Dr Ian Braithwaite

Breeder management and pregnancy testing workshop

  • 12-13 June
  • Glenden Station, Glenden
  • Register now, limited spots
  • Accommodation available in Glenden township
  • A second workshop will be available later this year
  • For more information and to register contact Brendan Smith on brendan.smith@nqdrytropics.com.au or on M: 0417 408 587

The workshop will focus on the theoretical and practical skills of pregnancy testing and foetal ageing in cattle, and will focus on how to integrate the learned skills and information into decision making practices to increase livestock efficiency and performance, business profitability and landscape resilience.

After this workshop, graziers will have the skills to readily identify highly productive females within the herd and retain ideal breeders and offspring for future replacement heifer selection.

Other uses for skills gained include:

  • Early detection of non-pregnant heifers and breeders, allowing for informed decisions on retention or culling of animals from herd
  • Early detection of some reproductive abnormalities
  • Real data on herd performance
    • Individual animal, group and herd conception rates
    • Death rates between mating and weaning
    • Accurately predict the size of the herd each season, and match actual stocking rate to available pasture
    • Identification of reasons behind low reproduction rates (bull performance, female nutritional inadequacies and/or untreated diseases in mobs, or solely unproductive individual females)
  • Separation of groups of females calving at the same time
    • Sale of underperforming cattle if a shortage of grass is predicted
    • Targeted mob supplement program specific to nutritional needs (rather than blanket supplementation)

The video below, produced by Farm Advisor, shows Dr Ian Braithwaite outlining how to optimise a beef production business plan and avoiding having an unbalanced business in terms of farming assets.

Integrated grazier support program

The Breeder Management and Pregnancy Testing workshop is part of an integrated program that the LDC Grazier Support Program is delivering throughout 2019.

The program offers BBB catchment-wide preg-testing, conducted by recognised practitioners.  Any property within the BBB is encouraged to participate. The first 500 cows will be free of charge.

Conditions will apply and participants will also be required to undertake a Herd Management Plan with an approved consultant of their choosing.

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KEQ #1

Figure 1. Total fine sediment reduction by project type and erosion source. Inset shows the proportion of the total project area for each project type.

These estimates have been calculated using two methods: 

1) The pollutant reduction component of the Alluvium/Great Barrier Reef Foundation (GBRF) investment tool for hillslope and streambank erosion management projects; 

2) The Reef Trust Gully Toolbox method for gully erosion management projects. The LDC Water Quality Report 2020 (Waterhouse et al., 2020) highlights that a number of assumptions underlay these calculations, therefore these figures should be treated as the best available estimate of sediment reductions to date.

Preventing sediment from reaching the Great Barrier Reef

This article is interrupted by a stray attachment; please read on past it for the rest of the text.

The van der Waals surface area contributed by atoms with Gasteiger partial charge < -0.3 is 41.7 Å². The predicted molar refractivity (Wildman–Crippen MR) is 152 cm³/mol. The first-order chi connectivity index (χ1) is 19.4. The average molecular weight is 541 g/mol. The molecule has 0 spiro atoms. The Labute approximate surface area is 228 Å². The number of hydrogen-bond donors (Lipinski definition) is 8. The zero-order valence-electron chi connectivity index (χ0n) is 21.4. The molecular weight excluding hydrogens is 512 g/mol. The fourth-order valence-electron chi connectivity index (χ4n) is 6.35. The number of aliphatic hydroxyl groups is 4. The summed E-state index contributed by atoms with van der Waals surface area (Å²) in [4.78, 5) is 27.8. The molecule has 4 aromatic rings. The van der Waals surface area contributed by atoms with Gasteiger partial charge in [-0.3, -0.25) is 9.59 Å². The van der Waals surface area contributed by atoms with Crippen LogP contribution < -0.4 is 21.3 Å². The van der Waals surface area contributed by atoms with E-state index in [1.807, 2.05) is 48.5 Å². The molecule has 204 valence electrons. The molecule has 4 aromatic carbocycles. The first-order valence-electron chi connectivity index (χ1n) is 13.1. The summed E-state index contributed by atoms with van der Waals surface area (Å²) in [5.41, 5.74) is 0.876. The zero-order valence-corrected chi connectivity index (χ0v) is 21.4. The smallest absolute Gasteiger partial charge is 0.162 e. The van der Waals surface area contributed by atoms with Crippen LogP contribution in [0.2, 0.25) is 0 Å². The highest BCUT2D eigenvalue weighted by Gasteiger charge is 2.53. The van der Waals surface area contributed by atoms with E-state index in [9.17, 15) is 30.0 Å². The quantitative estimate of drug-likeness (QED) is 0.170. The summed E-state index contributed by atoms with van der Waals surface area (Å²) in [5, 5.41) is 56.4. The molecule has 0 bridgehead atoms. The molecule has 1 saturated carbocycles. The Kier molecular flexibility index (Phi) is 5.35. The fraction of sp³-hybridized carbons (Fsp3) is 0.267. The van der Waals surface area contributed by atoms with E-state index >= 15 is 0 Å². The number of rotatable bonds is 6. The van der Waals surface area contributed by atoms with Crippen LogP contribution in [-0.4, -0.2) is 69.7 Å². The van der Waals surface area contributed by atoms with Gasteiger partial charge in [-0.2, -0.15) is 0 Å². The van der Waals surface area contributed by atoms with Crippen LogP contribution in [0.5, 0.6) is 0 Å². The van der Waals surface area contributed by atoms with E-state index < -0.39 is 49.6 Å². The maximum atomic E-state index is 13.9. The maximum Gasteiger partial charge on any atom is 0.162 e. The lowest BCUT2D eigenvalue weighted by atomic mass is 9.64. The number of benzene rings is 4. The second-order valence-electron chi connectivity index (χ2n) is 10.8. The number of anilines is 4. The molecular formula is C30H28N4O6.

Each wet season sediment is washed into local waterways and out to the Great Barrier Reef (GBR). 

Most sediment is very fine, and can stay suspended for a long time and can travel great distances. Valuable topsoil is lost from production, and increased concentrations on the reef can be harmful to seagrasses and corals. 

Landholders in the BBB have completed 69 on-ground water quality practice changes, and it is estimated that these have contributed a fine sediment reduction of 6,154 tonnes per year from reaching the GBR. 

Of this, approximately half of the sediment savings are attributable to grazing land management changes on hillslopes and streambanks, and the other half as a result of gully remediation treatments across a broad range of scales, as shown in the graphs above. 

The table below also highlights the relatively small area of intervention in the gully management projects compared to the large sediment savings that these can achieve - 60 per cent of the sediment savings over only 4 per cent of the project area.

Table 1. Estimated sediment reductions (tonnes) from projects completed in the LDC Project to date.

KEQ #2

*GLMWW = Grazing Land Management Wire and Water

KEQ #3

*The Exploring New Incentives activity area has provided an opportunity for graziers to adopt improved land management practices through a range of activities. For some of these properties, it was the first time they signed contracts for on-ground works.

KEQ #4

The LDC project monitors four gully sites (represented in this table) with gold standard equipment and analysis, carried out by CSIRO.

Results have been compiled in a preliminary report from Bartley et al (2020), with the final report expected to be released by the end of 2020. The preliminary report shows all four sites have indicators of improvements, notably the Strathbogie and Mt Wickham sites.

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Reef regulations - grazing, standard conditions

  1. For land in good or fair condition (more than 50 per cent ground cover at 30 September), continue using measures to maintain land condition.
  2. For land in poor condition (less than 50 per cent ground cover at 30 September), steps must be taken to improve land condition.
  3. For land in degraded condition (less than 20 per cent ground cover at 30 September), steps must be taken to improve land condition OR prevent areas from further degrading or expanding.
  4. Keep records of measures taken and also of agricultural chemicals, fertiliser and mill mud or mill ash applied to land.
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